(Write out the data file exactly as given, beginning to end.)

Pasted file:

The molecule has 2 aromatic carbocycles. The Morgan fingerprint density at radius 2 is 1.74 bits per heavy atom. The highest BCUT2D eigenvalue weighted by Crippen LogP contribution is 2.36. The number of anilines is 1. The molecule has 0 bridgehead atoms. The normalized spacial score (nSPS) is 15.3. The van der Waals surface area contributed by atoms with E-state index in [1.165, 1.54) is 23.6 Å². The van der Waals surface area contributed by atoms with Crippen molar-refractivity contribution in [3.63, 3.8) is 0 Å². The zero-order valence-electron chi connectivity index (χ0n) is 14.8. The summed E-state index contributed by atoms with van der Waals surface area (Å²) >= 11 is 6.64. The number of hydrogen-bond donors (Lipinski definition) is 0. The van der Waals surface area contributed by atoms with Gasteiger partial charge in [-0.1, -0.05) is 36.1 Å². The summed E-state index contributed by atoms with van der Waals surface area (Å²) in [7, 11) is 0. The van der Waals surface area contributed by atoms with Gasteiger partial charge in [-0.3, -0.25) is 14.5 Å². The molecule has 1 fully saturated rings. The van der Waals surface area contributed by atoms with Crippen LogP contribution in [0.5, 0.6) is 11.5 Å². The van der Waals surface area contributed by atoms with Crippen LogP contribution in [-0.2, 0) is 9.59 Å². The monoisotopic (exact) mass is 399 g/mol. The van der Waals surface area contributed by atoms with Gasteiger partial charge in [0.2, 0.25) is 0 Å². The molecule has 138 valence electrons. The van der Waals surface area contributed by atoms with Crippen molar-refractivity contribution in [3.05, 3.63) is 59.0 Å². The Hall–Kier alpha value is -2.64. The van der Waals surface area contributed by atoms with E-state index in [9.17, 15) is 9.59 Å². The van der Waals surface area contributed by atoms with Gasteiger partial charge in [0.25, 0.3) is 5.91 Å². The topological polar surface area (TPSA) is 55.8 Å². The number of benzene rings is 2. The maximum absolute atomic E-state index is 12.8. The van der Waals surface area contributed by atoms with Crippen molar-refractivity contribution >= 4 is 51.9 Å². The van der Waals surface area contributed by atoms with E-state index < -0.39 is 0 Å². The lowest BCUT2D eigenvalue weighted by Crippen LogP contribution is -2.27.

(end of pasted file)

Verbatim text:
The molecule has 2 aromatic carbocycles. The Morgan fingerprint density at radius 2 is 1.74 bits per heavy atom. The highest BCUT2D eigenvalue weighted by Crippen LogP contribution is 2.36. The number of anilines is 1. The molecule has 0 bridgehead atoms. The normalized spacial score (nSPS) is 15.3. The van der Waals surface area contributed by atoms with E-state index in [1.165, 1.54) is 23.6 Å². The van der Waals surface area contributed by atoms with Crippen molar-refractivity contribution in [3.63, 3.8) is 0 Å². The zero-order valence-electron chi connectivity index (χ0n) is 14.8. The summed E-state index contributed by atoms with van der Waals surface area (Å²) >= 11 is 6.64. The number of hydrogen-bond donors (Lipinski definition) is 0. The van der Waals surface area contributed by atoms with Gasteiger partial charge in [-0.1, -0.05) is 36.1 Å². The summed E-state index contributed by atoms with van der Waals surface area (Å²) in [7, 11) is 0. The van der Waals surface area contributed by atoms with Gasteiger partial charge in [-0.3, -0.25) is 14.5 Å². The molecule has 1 fully saturated rings. The van der Waals surface area contributed by atoms with Crippen LogP contribution in [0.5, 0.6) is 11.5 Å². The van der Waals surface area contributed by atoms with Crippen LogP contribution in [-0.2, 0) is 9.59 Å². The monoisotopic (exact) mass is 399 g/mol. The van der Waals surface area contributed by atoms with Gasteiger partial charge in [0.2, 0.25) is 0 Å². The molecule has 138 valence electrons. The van der Waals surface area contributed by atoms with Crippen molar-refractivity contribution in [3.05, 3.63) is 59.0 Å². The Hall–Kier alpha value is -2.64. The van der Waals surface area contributed by atoms with E-state index in [9.17, 15) is 9.59 Å². The van der Waals surface area contributed by atoms with Gasteiger partial charge in [0.25, 0.3) is 5.91 Å². The topological polar surface area (TPSA) is 55.8 Å². The number of benzene rings is 2. The maximum absolute atomic E-state index is 12.8. The van der Waals surface area contributed by atoms with Crippen molar-refractivity contribution >= 4 is 51.9 Å². The van der Waals surface area contributed by atoms with E-state index < -0.39 is 0 Å². The lowest BCUT2D eigenvalue weighted by Crippen LogP contribution is -2.27.